This case involves a " Son of BOSS" tax shelter. Like many of its kin, this tax shelter employs a series of transactions to create artificial financial losses that are used to offset real financial gains, thereby reducing tax liability. In 2000, the Internal Revenue Service (" IRS" ) identified Son of BOSS tax shelters as abusive transactions. I.R.S. Notice 2000-44, 2000-2 C.B. 255; see also Desmet v. Comm'r, 581 F.3d 297, 299 (6th Cir.2009). The facts of this case illustrate how this shelter works. We rely primarily on the Tax Court's description of the facts, which is undisputed. Petaluma, 2008 WL 4682543, at * 1-3. Petaluma, a purported partnership, was formed on August 18, 2000. Its ostensible purpose was to engage in foreign currency option trading. On October 10, 2000, Ronald Thomas Vanderbeek and Ronald Scott Vanderbeek (collectively, " the Vanderbeeks" ) each contributed pairs of offsetting long and short foreign currency options to become partners of Petaluma. The Vanderbeeks increased their adjusted bases in Petaluma to reflect the long options they contributed, but did not reduce those bases to reflect Petaluma's assumption of their short options. On December 12, 2000, the Vanderbeeks withdrew from Petaluma, which fully liquidated their interests in the partnership by distributing cash and shares of Scient stock 1 to them. In keeping with 26 U.S.C. § 732(b), they took adjusted bases in the distributed stock equivalent to their adjusted bases in Petaluma immediately prior to the distribution. On December 26, 2000, the Vanderbeeks sold their Scient stock. Given their inflated adjusted bases in the stock, these sales created substantial short-term capital losses that the Vanderbeeks subsequently claimed on their 2000 federal income tax returns. For example, Ronald Thomas Vanderbeek sold his Scient stock for $122,528 and claimed a short-term capital loss of $17,776,360, which conveniently offset $14,472,420 in longterm capital gains. Likewise, Ronald Scott Vanderbeek sold his Scient stock for $39,410 and claimed a resulting short-term capital loss of $7,631,542, thereby offsetting long-term capital gains of $6,191,778.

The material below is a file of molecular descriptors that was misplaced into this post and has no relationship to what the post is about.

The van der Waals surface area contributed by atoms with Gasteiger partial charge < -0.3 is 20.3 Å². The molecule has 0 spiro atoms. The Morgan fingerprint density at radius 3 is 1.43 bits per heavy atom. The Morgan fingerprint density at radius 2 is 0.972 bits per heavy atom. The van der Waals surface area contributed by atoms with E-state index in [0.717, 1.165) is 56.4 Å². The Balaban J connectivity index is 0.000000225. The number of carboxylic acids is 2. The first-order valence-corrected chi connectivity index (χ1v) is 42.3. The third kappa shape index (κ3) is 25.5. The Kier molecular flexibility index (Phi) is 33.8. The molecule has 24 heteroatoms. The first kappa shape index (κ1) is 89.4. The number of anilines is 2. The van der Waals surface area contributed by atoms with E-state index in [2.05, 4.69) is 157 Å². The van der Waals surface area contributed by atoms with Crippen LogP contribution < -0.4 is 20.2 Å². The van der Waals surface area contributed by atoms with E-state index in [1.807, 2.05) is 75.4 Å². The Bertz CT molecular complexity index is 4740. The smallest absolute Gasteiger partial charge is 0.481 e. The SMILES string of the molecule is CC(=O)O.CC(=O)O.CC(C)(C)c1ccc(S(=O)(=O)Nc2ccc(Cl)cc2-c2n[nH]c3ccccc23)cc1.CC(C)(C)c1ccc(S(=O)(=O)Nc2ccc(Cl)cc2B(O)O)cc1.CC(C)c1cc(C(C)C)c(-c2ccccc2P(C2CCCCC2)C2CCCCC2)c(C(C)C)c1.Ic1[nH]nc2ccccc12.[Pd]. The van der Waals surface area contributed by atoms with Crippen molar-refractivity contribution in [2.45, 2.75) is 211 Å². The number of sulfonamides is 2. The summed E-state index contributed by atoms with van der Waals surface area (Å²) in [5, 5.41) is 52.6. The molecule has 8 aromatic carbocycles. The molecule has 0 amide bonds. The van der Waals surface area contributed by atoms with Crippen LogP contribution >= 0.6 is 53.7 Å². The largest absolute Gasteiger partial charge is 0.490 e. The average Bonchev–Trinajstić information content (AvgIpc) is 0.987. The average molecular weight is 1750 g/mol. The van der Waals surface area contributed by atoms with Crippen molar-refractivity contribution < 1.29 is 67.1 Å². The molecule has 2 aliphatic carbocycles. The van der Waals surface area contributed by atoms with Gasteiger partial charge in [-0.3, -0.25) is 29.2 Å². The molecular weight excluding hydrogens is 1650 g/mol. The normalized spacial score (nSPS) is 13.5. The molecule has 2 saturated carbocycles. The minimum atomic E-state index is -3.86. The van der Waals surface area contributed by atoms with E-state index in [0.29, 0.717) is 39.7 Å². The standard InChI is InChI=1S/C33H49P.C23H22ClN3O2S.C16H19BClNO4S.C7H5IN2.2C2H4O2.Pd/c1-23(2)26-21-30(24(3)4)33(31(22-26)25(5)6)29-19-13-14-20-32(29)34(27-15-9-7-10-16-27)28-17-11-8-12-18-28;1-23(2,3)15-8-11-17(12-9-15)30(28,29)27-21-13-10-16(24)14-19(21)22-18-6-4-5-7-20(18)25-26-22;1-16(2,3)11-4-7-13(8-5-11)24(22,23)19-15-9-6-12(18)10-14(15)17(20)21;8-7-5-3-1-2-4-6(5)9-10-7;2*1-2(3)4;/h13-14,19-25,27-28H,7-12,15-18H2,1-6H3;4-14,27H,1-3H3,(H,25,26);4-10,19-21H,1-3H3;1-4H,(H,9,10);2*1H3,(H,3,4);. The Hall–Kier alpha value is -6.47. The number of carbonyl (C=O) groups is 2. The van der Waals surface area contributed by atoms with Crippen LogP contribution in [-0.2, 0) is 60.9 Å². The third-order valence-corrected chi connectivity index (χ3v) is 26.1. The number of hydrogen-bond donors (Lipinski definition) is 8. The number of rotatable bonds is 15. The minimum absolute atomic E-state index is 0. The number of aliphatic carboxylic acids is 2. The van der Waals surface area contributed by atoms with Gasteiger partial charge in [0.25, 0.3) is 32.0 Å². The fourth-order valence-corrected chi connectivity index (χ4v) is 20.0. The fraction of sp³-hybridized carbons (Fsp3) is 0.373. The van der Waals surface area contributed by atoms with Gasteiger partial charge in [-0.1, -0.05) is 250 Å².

B. Statutory Background
Although partnerships do not pay federal income taxes, they must file annual informational returns reporting income, loss, deductions, and credits. 26 U.S.C. §§ 701, 6031(a); Treas. Reg. § 301.6231(a)(3)-1(a)(1)(i). The partners are then responsible for reporting their distributive shares of the partnership's income or loss on their individual federal income tax returns. 26 U.S.C. §§ 701-702, 704. Congress established the current framework for adjudicating partnership-related tax matters in the Tax Equity and Fiscal Responsibility
Act of 1982 (" TEFRA" ), Pub.L. No. 97-248, § 402, 96 Stat. 324, 648-67 (codified as amended at 26 U.S.C. §§ 6221-6232). Prior to TEFRA, all partnership items were determined at the individual taxpayer level, which often required duplicative proceedings for different partners and sometimes resulted in inconsistent treatment of partnership items from partner to partner. Under TEFRA, partnership items are now determined in unified partnership-level audit and judicial proceedings. 26 U.S.C. § 6221. When the IRS disagrees with how a partnership return reports partnership items, it may commence an administrative proceeding by issuing a notice of final partnership administrative adjustment (" FPAA" ) to the partners. § 6223(a), (d). Once an FPAA is mailed, the partnership's tax matters partner has 90 days to file a petition for readjustment of partnership items. § 6226(a). If the tax matters partner does not file within that period, any other partner who received the FPAA has an additional 60 days to file a petition. § 6226(b)(1). Once a petition has been filed, the reviewing court has jurisdiction to determine all partnership items for the partnership taxable year addressed by the FPAA. § 6226(f).
C. The FPAA and the Tax Court's Decision
On April 2, 2001, Petaluma filed a Form 1065 partnership return for its 2000 taxable year. The Commissioner...